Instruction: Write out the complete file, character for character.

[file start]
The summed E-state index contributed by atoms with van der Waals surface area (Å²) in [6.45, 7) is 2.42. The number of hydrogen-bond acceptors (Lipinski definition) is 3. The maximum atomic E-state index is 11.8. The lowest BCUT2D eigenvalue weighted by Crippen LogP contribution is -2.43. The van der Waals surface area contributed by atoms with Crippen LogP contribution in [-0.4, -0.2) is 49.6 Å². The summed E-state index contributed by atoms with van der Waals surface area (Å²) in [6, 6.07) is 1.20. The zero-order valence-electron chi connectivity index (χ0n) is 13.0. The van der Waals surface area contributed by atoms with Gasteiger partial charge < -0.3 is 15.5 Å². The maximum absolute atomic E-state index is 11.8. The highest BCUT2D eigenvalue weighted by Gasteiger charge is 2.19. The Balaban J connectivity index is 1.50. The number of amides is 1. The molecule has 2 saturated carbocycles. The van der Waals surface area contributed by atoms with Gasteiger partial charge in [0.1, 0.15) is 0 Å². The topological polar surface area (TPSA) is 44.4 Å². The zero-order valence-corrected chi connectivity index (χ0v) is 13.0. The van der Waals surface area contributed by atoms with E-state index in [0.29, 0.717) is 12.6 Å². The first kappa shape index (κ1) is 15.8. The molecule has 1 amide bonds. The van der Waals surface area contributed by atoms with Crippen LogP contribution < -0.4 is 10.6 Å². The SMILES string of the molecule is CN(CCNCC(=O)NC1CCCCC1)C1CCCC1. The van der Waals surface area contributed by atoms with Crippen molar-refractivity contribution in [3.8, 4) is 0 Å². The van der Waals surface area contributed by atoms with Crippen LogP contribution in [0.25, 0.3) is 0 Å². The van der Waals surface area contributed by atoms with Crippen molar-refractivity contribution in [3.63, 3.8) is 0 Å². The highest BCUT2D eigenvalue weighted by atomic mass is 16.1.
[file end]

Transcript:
The summed E-state index contributed by atoms with van der Waals surface area (Å²) in [6.45, 7) is 2.42. The number of hydrogen-bond acceptors (Lipinski definition) is 3. The maximum atomic E-state index is 11.8. The lowest BCUT2D eigenvalue weighted by Crippen LogP contribution is -2.43. The van der Waals surface area contributed by atoms with Crippen LogP contribution in [-0.4, -0.2) is 49.6 Å². The summed E-state index contributed by atoms with van der Waals surface area (Å²) in [6, 6.07) is 1.20. The zero-order valence-electron chi connectivity index (χ0n) is 13.0. The van der Waals surface area contributed by atoms with Gasteiger partial charge < -0.3 is 15.5 Å². The maximum absolute atomic E-state index is 11.8. The highest BCUT2D eigenvalue weighted by Gasteiger charge is 2.19. The Balaban J connectivity index is 1.50. The number of amides is 1. The molecule has 2 saturated carbocycles. The van der Waals surface area contributed by atoms with Gasteiger partial charge in [0.1, 0.15) is 0 Å². The topological polar surface area (TPSA) is 44.4 Å². The zero-order valence-corrected chi connectivity index (χ0v) is 13.0. The van der Waals surface area contributed by atoms with E-state index in [0.29, 0.717) is 12.6 Å². The first kappa shape index (κ1) is 15.8. The molecule has 1 amide bonds. The van der Waals surface area contributed by atoms with Crippen LogP contribution < -0.4 is 10.6 Å². The SMILES string of the molecule is CN(CCNCC(=O)NC1CCCCC1)C1CCCC1. The van der Waals surface area contributed by atoms with Crippen molar-refractivity contribution in [3.8, 4) is 0 Å². The van der Waals surface area contributed by atoms with Crippen LogP contribution in [0.25, 0.3) is 0 Å². The van der Waals surface area contributed by atoms with Crippen molar-refractivity contribution in [3.63, 3.8) is 0 Å². The highest BCUT2D eigenvalue weighted by atomic mass is 16.1.